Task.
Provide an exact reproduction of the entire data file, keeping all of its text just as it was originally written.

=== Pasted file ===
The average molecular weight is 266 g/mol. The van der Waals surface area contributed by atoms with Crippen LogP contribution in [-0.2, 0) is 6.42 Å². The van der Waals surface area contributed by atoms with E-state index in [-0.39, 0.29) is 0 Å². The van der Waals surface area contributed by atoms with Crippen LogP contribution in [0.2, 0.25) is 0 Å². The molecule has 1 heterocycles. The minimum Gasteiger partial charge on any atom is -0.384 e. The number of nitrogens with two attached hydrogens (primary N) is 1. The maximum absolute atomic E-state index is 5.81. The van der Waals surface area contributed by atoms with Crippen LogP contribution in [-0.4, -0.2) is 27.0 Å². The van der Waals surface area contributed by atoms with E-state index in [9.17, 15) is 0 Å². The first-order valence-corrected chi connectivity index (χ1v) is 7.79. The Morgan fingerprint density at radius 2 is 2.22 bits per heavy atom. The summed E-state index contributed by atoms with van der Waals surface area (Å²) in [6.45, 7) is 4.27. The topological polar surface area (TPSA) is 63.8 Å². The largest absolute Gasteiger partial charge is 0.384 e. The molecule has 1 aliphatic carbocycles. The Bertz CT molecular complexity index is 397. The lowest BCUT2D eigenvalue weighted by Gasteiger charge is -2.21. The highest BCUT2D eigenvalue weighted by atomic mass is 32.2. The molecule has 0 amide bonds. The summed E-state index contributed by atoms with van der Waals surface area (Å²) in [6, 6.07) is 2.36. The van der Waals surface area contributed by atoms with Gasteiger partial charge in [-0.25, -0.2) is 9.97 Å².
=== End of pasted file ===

The average molecular weight is 266 g/mol. The van der Waals surface area contributed by atoms with Crippen LogP contribution in [-0.2, 0) is 6.42 Å². The van der Waals surface area contributed by atoms with E-state index in [-0.39, 0.29) is 0 Å². The van der Waals surface area contributed by atoms with Crippen LogP contribution in [0.2, 0.25) is 0 Å². The molecule has 1 heterocycles. The minimum Gasteiger partial charge on any atom is -0.384 e. The number of nitrogens with two attached hydrogens (primary N) is 1. The maximum absolute atomic E-state index is 5.81. The van der Waals surface area contributed by atoms with Crippen LogP contribution in [-0.4, -0.2) is 27.0 Å². The van der Waals surface area contributed by atoms with E-state index in [9.17, 15) is 0 Å². The first-order valence-corrected chi connectivity index (χ1v) is 7.79. The Morgan fingerprint density at radius 2 is 2.22 bits per heavy atom. The summed E-state index contributed by atoms with van der Waals surface area (Å²) in [6.45, 7) is 4.27. The topological polar surface area (TPSA) is 63.8 Å². The largest absolute Gasteiger partial charge is 0.384 e. The molecule has 1 aliphatic carbocycles. The Bertz CT molecular complexity index is 397. The lowest BCUT2D eigenvalue weighted by Gasteiger charge is -2.21. The highest BCUT2D eigenvalue weighted by atomic mass is 32.2. The molecule has 0 amide bonds. The summed E-state index contributed by atoms with van der Waals surface area (Å²) in [6, 6.07) is 2.36. The van der Waals surface area contributed by atoms with Gasteiger partial charge in [-0.25, -0.2) is 9.97 Å².